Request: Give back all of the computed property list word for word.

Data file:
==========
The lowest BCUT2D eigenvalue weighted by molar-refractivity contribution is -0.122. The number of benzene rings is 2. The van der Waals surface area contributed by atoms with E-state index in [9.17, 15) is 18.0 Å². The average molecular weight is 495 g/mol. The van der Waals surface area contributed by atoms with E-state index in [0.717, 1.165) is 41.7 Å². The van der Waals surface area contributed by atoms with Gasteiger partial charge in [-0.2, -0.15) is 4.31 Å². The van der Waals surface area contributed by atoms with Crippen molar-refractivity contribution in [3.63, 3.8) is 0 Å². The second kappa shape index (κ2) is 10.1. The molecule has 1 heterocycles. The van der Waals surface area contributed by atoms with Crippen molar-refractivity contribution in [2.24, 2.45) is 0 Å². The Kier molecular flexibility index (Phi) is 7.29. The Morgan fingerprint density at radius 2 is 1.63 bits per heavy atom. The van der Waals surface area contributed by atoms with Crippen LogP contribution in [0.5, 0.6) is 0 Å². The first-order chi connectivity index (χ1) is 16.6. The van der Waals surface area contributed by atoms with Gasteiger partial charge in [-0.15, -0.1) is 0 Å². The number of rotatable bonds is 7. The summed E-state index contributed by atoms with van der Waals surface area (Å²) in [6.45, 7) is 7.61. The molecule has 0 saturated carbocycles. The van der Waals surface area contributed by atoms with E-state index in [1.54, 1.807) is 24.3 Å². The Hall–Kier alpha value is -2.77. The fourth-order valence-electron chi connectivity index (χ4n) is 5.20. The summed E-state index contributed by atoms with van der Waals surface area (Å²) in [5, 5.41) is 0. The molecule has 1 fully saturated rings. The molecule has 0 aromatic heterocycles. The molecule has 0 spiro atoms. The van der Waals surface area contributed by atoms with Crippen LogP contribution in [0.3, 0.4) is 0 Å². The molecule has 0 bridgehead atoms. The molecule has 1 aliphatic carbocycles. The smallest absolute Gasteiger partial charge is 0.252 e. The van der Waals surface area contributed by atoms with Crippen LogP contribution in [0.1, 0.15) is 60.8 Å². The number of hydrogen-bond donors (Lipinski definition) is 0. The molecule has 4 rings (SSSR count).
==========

The lowest BCUT2D eigenvalue weighted by molar-refractivity contribution is -0.122. The number of benzene rings is 2. The van der Waals surface area contributed by atoms with E-state index in [9.17, 15) is 18.0 Å². The average molecular weight is 495 g/mol. The van der Waals surface area contributed by atoms with E-state index in [0.717, 1.165) is 41.7 Å². The van der Waals surface area contributed by atoms with Gasteiger partial charge in [-0.2, -0.15) is 4.31 Å². The van der Waals surface area contributed by atoms with Crippen molar-refractivity contribution in [3.63, 3.8) is 0 Å². The second kappa shape index (κ2) is 10.1. The molecule has 1 heterocycles. The van der Waals surface area contributed by atoms with Crippen molar-refractivity contribution in [2.24, 2.45) is 0 Å². The Kier molecular flexibility index (Phi) is 7.29. The Morgan fingerprint density at radius 2 is 1.63 bits per heavy atom. The van der Waals surface area contributed by atoms with Crippen LogP contribution in [0.5, 0.6) is 0 Å². The first-order chi connectivity index (χ1) is 16.6. The van der Waals surface area contributed by atoms with Gasteiger partial charge in [-0.15, -0.1) is 0 Å². The number of rotatable bonds is 7. The summed E-state index contributed by atoms with van der Waals surface area (Å²) in [6.45, 7) is 7.61. The molecule has 0 saturated carbocycles. The van der Waals surface area contributed by atoms with E-state index in [1.54, 1.807) is 24.3 Å². The Hall–Kier alpha value is -2.77. The fourth-order valence-electron chi connectivity index (χ4n) is 5.20. The summed E-state index contributed by atoms with van der Waals surface area (Å²) in [5, 5.41) is 0. The molecule has 1 fully saturated rings. The molecule has 0 aromatic heterocycles. The molecule has 0 spiro atoms. The van der Waals surface area contributed by atoms with Crippen LogP contribution in [0.3, 0.4) is 0 Å². The molecule has 0 bridgehead atoms. The molecule has 1 aliphatic carbocycles. The smallest absolute Gasteiger partial charge is 0.252 e. The van der Waals surface area contributed by atoms with Crippen LogP contribution in [0.1, 0.15) is 60.8 Å². The number of hydrogen-bond donors (Lipinski definition) is 0. The molecule has 4 rings (SSSR count).